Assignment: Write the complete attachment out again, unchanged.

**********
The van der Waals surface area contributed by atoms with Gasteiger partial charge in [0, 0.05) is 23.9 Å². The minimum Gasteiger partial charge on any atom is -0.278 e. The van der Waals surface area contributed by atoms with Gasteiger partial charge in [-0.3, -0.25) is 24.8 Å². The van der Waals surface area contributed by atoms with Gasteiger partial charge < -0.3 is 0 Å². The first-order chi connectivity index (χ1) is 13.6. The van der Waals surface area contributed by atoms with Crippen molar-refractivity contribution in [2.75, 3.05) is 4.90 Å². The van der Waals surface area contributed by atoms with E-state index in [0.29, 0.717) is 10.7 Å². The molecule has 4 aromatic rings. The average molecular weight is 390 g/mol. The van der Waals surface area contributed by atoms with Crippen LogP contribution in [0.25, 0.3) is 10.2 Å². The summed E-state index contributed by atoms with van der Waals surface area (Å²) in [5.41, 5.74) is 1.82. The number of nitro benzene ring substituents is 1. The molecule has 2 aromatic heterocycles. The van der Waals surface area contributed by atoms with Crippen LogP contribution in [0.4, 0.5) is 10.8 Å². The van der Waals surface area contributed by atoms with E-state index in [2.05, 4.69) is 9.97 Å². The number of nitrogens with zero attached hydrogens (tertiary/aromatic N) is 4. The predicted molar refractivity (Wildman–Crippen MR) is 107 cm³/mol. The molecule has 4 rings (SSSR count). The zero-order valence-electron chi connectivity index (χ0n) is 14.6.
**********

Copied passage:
The van der Waals surface area contributed by atoms with Gasteiger partial charge in [0, 0.05) is 23.9 Å². The minimum Gasteiger partial charge on any atom is -0.278 e. The van der Waals surface area contributed by atoms with Gasteiger partial charge in [-0.3, -0.25) is 24.8 Å². The van der Waals surface area contributed by atoms with Gasteiger partial charge < -0.3 is 0 Å². The first-order chi connectivity index (χ1) is 13.6. The van der Waals surface area contributed by atoms with Crippen molar-refractivity contribution in [2.75, 3.05) is 4.90 Å². The van der Waals surface area contributed by atoms with E-state index in [0.29, 0.717) is 10.7 Å². The molecule has 4 aromatic rings. The average molecular weight is 390 g/mol. The van der Waals surface area contributed by atoms with Crippen LogP contribution in [0.25, 0.3) is 10.2 Å². The summed E-state index contributed by atoms with van der Waals surface area (Å²) in [5.41, 5.74) is 1.82. The number of nitro benzene ring substituents is 1. The molecule has 2 aromatic heterocycles. The van der Waals surface area contributed by atoms with Crippen LogP contribution in [0.4, 0.5) is 10.8 Å². The van der Waals surface area contributed by atoms with E-state index in [2.05, 4.69) is 9.97 Å². The number of nitrogens with zero attached hydrogens (tertiary/aromatic N) is 4. The predicted molar refractivity (Wildman–Crippen MR) is 107 cm³/mol. The molecule has 4 rings (SSSR count). The zero-order valence-electron chi connectivity index (χ0n) is 14.6.